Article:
In the subjective ratings, wooden materials were rated to be significantly warmer compared to the non-wood materials, that is, aluminum and polyethylene, regardless of the species or surface coating, which corresponds to a smaller amount of heat transfer in the wooden materials. Moreover, the subjective comfort perception was generally higher when touching the wooden materials than when touching aluminum, except that the difference did not reach statistical significance in the case of the uncoated Japanese oak (p = 0.074). Compared to aluminum, polyethylene was evaluated to be more comfortable and almost as comfortable as the wooden specimens. The correlation analysis suggests that although perceived comfort partly relates to the amount of heat transfer or perceived warmth, it might be influenced by other factors. Such factors may include naturalness, smoothness, and dryness of the surface as suggested by previous studies [18, 19].
In this study, the effect of species on the amount of heat transfer was significant. This can be attributed to the lower thermal conductivity of the Japanese cypress than that of the Japanese oak, as heat flux is known to correlate with thermal conductivity positively , which is related to the density of wood . Conversely, the effect of surface coating on the heat transfer was not significant. This may be because the layer thickness of the coating employed in this study was thin enough to neglect compared to the diameter of the grab bars. Therefore, the thermal properties of the coated specimens can be considered to be equal to that of the wood. Although not evident in the heat transfer, the surface coating slightly influenced the subjective ratings of both species. The perceived warmth of the unpainted Japanese cypress was rated highest, and only the unpainted cypress showed significant differences between the hardwood specimens. The coated oak was evaluated to be significantly more comfortable compared to the non-wooden bars, whereas the uncoated oak was not. These perceptions may be affected by thermal or other properties arising from the presence or absence of surface coating, which are not reflected in the amount of heat transfer.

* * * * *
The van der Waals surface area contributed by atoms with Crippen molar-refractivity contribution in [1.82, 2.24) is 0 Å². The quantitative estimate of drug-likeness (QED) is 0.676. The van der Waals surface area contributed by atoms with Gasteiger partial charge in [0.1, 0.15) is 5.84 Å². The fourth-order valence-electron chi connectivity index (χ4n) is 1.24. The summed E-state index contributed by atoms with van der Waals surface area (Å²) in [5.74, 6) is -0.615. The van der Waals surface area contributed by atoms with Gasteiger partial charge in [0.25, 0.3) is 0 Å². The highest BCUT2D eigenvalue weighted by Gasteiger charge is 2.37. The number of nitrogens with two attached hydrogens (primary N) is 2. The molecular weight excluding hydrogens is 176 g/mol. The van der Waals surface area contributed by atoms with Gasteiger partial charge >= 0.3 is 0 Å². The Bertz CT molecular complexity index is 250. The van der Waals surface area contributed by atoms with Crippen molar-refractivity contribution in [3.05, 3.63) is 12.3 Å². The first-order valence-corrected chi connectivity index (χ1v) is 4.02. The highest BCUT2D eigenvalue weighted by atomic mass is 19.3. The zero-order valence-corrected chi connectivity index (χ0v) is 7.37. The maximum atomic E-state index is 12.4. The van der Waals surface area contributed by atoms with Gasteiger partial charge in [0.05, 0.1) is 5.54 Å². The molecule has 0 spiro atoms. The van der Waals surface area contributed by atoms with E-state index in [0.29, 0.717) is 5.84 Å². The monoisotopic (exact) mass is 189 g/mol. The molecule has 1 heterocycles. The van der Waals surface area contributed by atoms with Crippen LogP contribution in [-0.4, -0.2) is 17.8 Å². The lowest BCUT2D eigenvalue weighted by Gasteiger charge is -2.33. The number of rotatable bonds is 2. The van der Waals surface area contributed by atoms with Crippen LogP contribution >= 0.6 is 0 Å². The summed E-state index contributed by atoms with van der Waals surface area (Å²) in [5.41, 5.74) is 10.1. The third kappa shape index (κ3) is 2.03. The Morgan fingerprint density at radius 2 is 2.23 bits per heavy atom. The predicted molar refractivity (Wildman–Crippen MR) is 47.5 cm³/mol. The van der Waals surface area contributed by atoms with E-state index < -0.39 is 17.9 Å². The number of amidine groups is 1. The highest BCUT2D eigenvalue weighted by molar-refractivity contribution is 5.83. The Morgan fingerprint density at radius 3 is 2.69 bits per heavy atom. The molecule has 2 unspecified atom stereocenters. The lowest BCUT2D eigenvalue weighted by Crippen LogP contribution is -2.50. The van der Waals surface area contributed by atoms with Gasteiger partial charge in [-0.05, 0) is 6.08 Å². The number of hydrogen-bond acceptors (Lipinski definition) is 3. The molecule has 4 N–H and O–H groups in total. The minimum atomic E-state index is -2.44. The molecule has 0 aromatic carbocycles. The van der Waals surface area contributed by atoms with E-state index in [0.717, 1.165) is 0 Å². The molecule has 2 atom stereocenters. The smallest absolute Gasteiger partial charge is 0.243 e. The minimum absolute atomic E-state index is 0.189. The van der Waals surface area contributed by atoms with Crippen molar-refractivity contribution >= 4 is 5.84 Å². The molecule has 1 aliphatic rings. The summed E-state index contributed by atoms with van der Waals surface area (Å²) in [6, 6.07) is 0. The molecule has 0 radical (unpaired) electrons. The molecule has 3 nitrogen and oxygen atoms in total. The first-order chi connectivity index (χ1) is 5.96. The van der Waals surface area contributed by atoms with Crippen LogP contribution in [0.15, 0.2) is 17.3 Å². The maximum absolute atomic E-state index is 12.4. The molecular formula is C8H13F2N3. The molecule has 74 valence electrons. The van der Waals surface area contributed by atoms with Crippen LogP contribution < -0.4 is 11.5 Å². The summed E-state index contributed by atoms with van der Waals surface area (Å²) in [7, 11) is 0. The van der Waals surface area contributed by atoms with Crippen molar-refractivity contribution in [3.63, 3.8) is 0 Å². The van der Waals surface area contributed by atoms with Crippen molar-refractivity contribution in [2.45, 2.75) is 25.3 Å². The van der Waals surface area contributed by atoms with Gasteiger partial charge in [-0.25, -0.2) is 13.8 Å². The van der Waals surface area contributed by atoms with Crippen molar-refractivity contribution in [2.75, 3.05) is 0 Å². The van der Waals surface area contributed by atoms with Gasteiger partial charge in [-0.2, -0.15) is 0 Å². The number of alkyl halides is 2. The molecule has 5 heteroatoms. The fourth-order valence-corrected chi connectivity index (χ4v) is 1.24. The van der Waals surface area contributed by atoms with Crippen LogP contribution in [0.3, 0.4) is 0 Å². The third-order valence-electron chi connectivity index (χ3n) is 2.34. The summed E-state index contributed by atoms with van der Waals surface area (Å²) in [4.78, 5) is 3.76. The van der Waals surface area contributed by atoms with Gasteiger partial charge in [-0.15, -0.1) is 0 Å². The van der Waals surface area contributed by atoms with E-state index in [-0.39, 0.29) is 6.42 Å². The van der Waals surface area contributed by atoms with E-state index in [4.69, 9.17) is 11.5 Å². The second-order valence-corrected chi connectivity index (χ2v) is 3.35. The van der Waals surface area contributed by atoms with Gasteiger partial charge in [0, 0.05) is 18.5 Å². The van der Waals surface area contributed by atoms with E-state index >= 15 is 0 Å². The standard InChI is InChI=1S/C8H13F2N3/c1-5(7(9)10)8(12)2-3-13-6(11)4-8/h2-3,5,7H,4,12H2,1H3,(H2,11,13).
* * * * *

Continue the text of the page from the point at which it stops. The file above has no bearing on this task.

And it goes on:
The difference between the female and the male participants was significant in the score of subjective comfort and the maximum pulse rate: female participants generally gave higher comfort scores to all the materials and exhibited lower maximum pulse rate. Although not statistically significant, the p-values were relatively small in some of the hemoglobin indices. Therefore, gender differences in both physiological and psychological responses need to be carefully investigated in further studies, considering the fact that gender differences have been reported in both thermal perception [22, 23] and thermoregulation .
This study demonstrated that even a mild local cold could cause similar, although smaller, physiological changes that were previously shown by more severe cold exposures. Part of the physiological mechanisms underlying the observed response was speculated based on the correlation analysis among the physiological indices. However, as the correlation coefficients we obtained were relatively small, further investigations are required to understand the interactions among different physiological functions entirely. There should be other factors that affect physiological changes, including individual differences at various levels. More precise investigations with other related physiological indices such as peripheral (finger) blood flow and temperature, cardiac output, or sympathetic and parasympathetic nervous activities are needed.
The number of participants in this study was relatively larger than previous studies that dealt with physiological responses to various sensory simulations originating from wood. However, it still may not be sufficient to fully discuss the influence of gender and other individual differences. Since the development of measurement devices is rapidly progressing, physiological experiments may become more accessible and easier to implement in the future. Further studies can attempt to accumulate physiological and psychological data with a group of larger sample sizes and scrutinize the influence of gender, age, and other factors more precisely.